1.Tonight’s Bible time for teens is an assignment. Take the definitions from Strong’s that we extracted last night and, for tonight just list all of the simple one-word adjectives that come from these definitions. Make this all one list and make it on heavy paper. Artsy girls may want to make it colorful and even use calligraphies. Boys may want to type it. The list should have about 30 adjectives on it and should begin with:

modest

decorous

well arranged

seemly…

Before you have them tack or tape these lists to their closet doors or bathroom mirrors, be sure daughters remember that these words are for help in making decisions when shopping or getting dressed every day.  Stress to boys that they each want to be looking for a girl who cares about this list of words when it comes time for choosing a wife. remember, these are God’s  words; not the words of any Bible class teacher or preacher.

2.Now, for all the children, read and explain 2 Samuel 11:3. This is the verse that tells exactly who the beautiful woman is. Make sure they know the following:

Bathsheba’s husband–Uriah, a man of honor in David’s army.

Bathsheba’s daddy– Eliab, One of David’s 30 warriors (2 Samuel 23:24)

Bathsheba’s grandaddy–Ahithophel. Many people believe this to be the very same Ahithophel who was respected so much that people thought his counsel was straight from God. ( Samuel 16:23)

3. The point you are wanting to make to your children here is that Bathsheba was from a good and well-respected home. She did not need David in any way. She lived in the same neighborhood with the palace.  She had a lot going for her, but she was about to lose her self-respect and her home, because she failed to see the blackness of sin.   The devil always tries to make sin look good. In fact, he wants sin to look better than our blessed lives when we walk in His ways.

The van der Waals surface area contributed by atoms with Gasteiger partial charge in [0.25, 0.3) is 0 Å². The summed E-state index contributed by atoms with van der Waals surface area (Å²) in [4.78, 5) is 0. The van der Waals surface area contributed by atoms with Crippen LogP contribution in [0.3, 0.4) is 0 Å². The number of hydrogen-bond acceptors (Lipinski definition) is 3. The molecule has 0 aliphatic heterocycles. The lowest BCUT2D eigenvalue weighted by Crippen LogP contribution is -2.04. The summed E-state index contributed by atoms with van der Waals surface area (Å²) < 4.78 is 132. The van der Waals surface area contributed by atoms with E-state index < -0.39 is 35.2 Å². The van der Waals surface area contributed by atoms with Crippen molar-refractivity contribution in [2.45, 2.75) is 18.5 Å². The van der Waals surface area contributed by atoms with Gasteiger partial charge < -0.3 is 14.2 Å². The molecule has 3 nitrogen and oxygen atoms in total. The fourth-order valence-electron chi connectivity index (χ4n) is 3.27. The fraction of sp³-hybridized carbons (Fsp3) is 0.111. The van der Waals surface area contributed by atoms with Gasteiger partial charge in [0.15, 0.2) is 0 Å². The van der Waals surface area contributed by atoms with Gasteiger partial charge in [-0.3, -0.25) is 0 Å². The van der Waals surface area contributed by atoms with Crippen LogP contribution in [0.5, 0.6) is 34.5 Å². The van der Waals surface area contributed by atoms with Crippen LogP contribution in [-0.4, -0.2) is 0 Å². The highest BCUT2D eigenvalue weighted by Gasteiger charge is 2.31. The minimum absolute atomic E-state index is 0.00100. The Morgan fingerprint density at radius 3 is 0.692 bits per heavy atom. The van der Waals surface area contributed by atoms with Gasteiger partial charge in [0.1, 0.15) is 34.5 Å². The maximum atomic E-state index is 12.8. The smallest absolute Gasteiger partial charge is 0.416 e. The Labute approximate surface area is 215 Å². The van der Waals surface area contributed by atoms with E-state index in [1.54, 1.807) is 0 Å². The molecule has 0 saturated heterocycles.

4. Finally for tonight, make the children see that David still (in verse 3) could have turned back and not taken Bathsheba for himself. Just because we are tempted to sin does not mean we are already sinning. When we are tempted to sin, we have a choice. We can walk away and not do the wrong thing or we can choose to do the wrong thing.

At this point, turn to James 1:14,15:

But each one is tempted when he is drawn away by his own desires and enticed. Then, when desire has conceived, it gives birth to sin; and sin, when it is full-grown, brings forth death.

Explain this progression, as best you can, to children of all ages. Ask them what things we might do to stop ourselves when we want to do the wrong thing. What can we do to make ourselves decide not to do wrong when we really want to do wrong?

Start here and make a list of temptation-busters:

a. Prayer  to God in the moment of temptation…

b.

c.

d.

 

5. Have your kids repeat the KidSing rule: Do the right thing.

6. Pray with them. Before you pray remind them that Jesus taught us to pray “Lead us not into temptation” (Mt.6:13), and include this in your prayer.

 

 

 

Bless Your Heart by Cindy Colley

Family Ties in the Social Distance #19: Proverbs 7:6-27 & 9:13-18–Chastity